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It took Verizon 10 months to finally decide that buying AOL was a good idea

Verizon AOL deal takeover inside story
AP Photo/Mark Lennihan
A long path to the altar.
By John McDuling
Published Last updated This article is more than 2 years old.

By now you’ve probably heard that Verizon, America’s biggest wireless company, is buying AOL, the ’90s era internet giant that owns media brands like the Huffington Post and some very modern online advertising technologies. (AOL amazingly also still has millions of dialup internet subscribers.)

But you probably didn’t know that there’s is quite an interesting backstory to this deal, and fresh filings today with US regulators have shed further light on the process.

Back in January, Bloomberg reported that Verizon had been in discussions with AOL about a potential takeover or joint venture. CEOs from both companies basically denied this report, at least the acquisition aspect of it. AOL’s CEO Tim Armstrong described it as “rumors,” while Verizon’s Lowell McAdam said it was “really not accurate.” Just a few months later, the deal had been consummated. Make of that what you like.

The filing reveals that AOL and Verizon had been in discussions about “collaborative opportunities” as far back as July 2014, when the two CEOs met at the annual media industry get together in Sun Valley, Idaho. By November, they’d signed a confidentiality agreement ”to facilitate ongoing discussions” about commercial partnerships. By January, just after the Bloomberg report surfaced, the talks had progressed to meetings about both companies contributing assets into a “potential joint venture” in internet video. Importantly, during those meetings, the filing claims “Verizon reiterated that they were not interested in acquiring [AOL] as a whole.”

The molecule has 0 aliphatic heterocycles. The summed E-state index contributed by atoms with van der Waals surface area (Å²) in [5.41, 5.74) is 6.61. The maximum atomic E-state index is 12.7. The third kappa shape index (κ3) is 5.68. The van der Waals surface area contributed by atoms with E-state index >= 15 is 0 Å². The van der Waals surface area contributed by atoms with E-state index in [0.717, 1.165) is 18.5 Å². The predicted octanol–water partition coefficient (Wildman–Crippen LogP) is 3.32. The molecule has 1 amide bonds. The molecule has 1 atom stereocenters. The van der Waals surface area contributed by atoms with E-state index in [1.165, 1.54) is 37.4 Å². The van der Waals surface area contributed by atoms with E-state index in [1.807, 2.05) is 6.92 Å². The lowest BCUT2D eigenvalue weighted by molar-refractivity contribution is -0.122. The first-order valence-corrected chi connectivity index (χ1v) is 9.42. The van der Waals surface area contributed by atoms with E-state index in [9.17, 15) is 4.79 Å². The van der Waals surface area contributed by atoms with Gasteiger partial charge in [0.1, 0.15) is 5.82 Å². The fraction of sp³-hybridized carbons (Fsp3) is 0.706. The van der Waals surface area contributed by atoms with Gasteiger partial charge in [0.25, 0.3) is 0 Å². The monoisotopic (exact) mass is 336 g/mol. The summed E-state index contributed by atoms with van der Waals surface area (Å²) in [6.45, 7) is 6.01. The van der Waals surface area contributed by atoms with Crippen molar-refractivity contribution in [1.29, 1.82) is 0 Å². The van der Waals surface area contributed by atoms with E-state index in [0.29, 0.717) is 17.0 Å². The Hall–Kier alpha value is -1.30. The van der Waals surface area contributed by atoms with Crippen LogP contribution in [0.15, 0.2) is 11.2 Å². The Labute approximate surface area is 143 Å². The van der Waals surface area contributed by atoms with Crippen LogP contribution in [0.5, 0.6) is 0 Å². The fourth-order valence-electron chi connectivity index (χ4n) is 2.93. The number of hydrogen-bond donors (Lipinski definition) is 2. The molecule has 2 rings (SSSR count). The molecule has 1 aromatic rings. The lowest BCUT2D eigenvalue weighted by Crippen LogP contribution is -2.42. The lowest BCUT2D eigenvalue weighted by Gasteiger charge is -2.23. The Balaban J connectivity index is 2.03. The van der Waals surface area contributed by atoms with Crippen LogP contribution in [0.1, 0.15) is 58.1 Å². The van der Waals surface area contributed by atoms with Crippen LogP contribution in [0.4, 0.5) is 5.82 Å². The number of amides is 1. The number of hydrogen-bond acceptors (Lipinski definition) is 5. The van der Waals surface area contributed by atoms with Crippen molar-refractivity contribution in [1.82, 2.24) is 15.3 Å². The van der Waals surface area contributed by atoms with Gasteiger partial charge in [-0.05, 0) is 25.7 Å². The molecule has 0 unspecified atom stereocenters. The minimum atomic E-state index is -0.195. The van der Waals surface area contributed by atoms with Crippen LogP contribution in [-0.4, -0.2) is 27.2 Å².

It wasn’t until April that Verizon started talking to AOL about an acquisition of the business in its entirety, the filing says. The two companies spent the better part of the next month haggling over price (they settled on $50 per share, which valued AOL at about $4.4 billion).

There are plenty of other juicy details in the filing. As first spotted by Re/Code, three other unnamed companies approached AOL since December of last year about possible deals for parts of its business. One AOL shareholder, Starboard Value, had been pushing since late 2014 for the company to combine with Yahoo, an idea that has been discussed on Wall Street for years. And it shows that Armstrong, who is staying on as a senior member of Verizon’s executive team, and already benefited from the large chunk of stock he owns in AOL, was awarded a special, restricted stock bonus (“Founders’ Incentive Award”) worth 1.5% of the company’s value, or $59 million.

If there is any lesson from all of this, it’s probably that negotiating billion-dollar corporate transactions is a complex and painstaking process. Keeping them private is almost as hard.

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